Article Date: 7/1/2003

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Corneal Distortion from a Defective Hydrogel Lens

Hydrogel contact lenses are typically uniform in dimension. They represent hemispherical shells with a given central radius of curvature and, depending on the design, flatter peripheral curves which have a slightly greater radius of curvature than the central curve.

Hydrogel contact lenses manufactured in dry (non-hydrated) conditions are typically similar in shape and dimension, but they are proportionally smaller than the finished, hydrated lens. Specifically, lathe cut, spin cast and dry-molded lenses are miniature versions of the final contact lens. They will "grow" through expansion as the material hydrates to produce a lens that meets final target parameters.

Figure 1. Fundus reflex illumination of defective tinted lens on eye.

If a hydrogel lens does not expand uniformly, then it typically becomes distorted. Several forms of distortion can result (ovals, "tacos," fluted edges) based on which area of the lens is affected and whether the polymer in that area "over swells" or "under swells."

Effects of Lens Distortion

Figures 1 and 2 show a defective, opaque, tinted hydrogel lens that produced ripples and dimples across the optic zone, which were easily visible in fundus reflex illumination. I assumed that the distortion resulted from excessive lens material centrally that could not adopt a normal "parallel" alignment with central cornea. The excess central lens bulk covered the cornea in a non-uniform manner similar to a collapsed tent or deflated hot air balloon. However, because the hydrogel material had some structure, it produced negative pressure under the lens and resulted in rapid corneal distortion.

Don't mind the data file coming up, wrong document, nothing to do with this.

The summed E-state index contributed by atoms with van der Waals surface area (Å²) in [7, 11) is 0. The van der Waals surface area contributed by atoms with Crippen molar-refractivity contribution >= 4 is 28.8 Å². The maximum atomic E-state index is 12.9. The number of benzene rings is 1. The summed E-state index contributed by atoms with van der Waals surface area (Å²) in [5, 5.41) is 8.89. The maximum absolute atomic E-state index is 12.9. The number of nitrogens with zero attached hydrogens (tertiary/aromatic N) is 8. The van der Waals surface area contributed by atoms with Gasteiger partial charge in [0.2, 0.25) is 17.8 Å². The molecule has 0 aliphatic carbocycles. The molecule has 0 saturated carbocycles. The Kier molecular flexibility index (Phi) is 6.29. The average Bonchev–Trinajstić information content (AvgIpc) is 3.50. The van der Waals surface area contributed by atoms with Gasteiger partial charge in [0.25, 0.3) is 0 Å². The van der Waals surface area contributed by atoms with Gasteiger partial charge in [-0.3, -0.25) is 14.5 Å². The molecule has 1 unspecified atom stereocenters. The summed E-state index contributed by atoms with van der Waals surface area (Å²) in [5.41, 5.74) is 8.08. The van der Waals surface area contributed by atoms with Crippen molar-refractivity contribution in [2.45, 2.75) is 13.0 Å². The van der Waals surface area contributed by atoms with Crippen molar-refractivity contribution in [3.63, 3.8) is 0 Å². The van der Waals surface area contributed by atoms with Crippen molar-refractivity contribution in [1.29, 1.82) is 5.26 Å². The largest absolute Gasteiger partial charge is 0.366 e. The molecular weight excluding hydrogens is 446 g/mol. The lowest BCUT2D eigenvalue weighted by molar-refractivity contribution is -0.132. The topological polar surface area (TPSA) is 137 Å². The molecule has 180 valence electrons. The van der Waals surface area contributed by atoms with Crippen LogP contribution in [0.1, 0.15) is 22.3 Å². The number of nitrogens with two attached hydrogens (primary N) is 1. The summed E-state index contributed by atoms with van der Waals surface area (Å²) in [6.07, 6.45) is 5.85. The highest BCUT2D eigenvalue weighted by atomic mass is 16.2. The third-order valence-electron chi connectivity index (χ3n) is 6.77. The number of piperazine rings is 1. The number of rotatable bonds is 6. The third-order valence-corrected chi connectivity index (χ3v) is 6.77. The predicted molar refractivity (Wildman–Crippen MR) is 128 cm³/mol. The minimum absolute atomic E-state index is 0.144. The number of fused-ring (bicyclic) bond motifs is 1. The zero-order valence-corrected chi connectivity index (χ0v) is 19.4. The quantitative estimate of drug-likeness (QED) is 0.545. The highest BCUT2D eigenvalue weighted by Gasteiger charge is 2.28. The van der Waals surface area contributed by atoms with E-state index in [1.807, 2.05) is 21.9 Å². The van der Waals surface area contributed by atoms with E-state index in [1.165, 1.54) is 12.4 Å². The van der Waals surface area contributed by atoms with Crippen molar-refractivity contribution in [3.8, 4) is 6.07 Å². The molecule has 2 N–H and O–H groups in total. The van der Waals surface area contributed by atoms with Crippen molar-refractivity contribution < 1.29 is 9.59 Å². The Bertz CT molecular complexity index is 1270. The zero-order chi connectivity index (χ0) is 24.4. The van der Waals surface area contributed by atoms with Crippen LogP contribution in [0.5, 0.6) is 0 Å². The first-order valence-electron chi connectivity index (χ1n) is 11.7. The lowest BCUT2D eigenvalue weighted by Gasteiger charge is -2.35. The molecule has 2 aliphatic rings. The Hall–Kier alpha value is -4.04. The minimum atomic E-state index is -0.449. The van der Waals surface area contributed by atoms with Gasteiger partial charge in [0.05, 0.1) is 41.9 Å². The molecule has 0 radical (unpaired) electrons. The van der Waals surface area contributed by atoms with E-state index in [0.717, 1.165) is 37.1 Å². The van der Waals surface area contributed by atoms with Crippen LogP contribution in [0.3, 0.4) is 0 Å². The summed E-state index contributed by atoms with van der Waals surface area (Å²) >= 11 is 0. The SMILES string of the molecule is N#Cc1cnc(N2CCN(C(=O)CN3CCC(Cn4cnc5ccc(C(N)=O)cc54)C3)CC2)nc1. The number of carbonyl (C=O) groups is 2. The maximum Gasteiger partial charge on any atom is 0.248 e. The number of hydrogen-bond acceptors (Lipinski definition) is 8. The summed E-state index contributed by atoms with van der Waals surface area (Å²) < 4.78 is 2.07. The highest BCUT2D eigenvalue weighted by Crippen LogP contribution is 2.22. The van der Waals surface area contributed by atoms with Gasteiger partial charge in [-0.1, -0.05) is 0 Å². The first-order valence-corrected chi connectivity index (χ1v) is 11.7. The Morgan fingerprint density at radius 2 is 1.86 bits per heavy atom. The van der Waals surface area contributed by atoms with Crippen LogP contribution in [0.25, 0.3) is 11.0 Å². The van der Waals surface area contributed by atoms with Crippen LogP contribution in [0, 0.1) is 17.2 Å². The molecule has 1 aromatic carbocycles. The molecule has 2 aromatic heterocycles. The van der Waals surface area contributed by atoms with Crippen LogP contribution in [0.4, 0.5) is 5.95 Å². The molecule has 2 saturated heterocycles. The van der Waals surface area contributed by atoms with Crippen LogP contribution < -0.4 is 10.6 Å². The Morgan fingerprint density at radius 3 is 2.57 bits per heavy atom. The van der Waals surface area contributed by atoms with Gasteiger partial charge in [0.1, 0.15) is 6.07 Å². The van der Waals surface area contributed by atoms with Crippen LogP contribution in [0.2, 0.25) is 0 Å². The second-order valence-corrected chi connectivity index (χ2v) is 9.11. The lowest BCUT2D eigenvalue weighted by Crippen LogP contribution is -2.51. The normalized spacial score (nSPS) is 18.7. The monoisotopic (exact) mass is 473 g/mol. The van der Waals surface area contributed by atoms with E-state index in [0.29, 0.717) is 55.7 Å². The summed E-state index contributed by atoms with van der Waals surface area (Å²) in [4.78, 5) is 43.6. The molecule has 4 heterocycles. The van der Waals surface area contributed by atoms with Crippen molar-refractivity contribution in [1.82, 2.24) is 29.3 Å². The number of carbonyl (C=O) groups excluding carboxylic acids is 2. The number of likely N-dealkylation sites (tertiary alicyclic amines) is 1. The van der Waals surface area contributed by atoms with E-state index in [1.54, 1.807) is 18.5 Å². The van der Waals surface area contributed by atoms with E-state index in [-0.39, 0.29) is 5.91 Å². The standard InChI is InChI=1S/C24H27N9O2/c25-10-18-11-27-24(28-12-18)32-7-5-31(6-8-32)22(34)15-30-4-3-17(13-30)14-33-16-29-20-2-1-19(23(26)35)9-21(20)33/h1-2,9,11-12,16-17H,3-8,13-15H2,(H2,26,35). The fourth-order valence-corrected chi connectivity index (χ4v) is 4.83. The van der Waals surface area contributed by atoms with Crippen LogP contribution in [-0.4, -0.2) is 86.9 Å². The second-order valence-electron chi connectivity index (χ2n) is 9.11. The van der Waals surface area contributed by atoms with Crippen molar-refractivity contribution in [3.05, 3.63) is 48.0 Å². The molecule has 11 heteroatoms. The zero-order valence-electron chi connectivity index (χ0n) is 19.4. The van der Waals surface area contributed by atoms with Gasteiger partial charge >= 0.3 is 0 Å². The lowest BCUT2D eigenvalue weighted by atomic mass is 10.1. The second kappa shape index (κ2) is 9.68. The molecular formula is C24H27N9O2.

The lens surface under these conditions became dynamic, shifting and rearranging between blinks. Optically the lens did not produce a stable power, and image quality was poor. I observed parallel positive cylindrical elements, which resembled the surface of a Maddox rod.

Figure 2. This defective hydrogel lens caused optical zone distortion.

Approximately 15 minutes after I removed the contact lens, I observed subtle reversible corneal distortion through fluorescein pooling. The patient's spectacle acuity temporarily worsened.

This distorted hydrogel lens may have resulted from non-uniform expansion during hydration. It appears that either the peripheral zone (holding the opaque elements) did not fully expand (girdling) or the central clear zone had expanded excessively. The lens was otherwise round and appeared normal. I could not anticipate this form of lens distortion before lens application.

In this case, the unusual lens-induced mechanical forces showed that the corneal surface is quite malleable and, despite only brief contact, the cornea distorted enough to affect acuity. Perhaps the closest common analogy to this occurs when vigorous eye rubbing results in temporary "corneal shagreen," which you can see with fluorescein. In any event, and perhaps this is true for similar, short-duration mechanical distortion, the loss of acuity is transient and visible distortion rapidly reverses.

Dr. Vehige is the senior director of Consumer Eye Care Research and Development for Allergan, Inc. He is an experienced clinical study investigator and has published numerous scientific papers and posters.

Contact Lens Spectrum, Issue: July 2003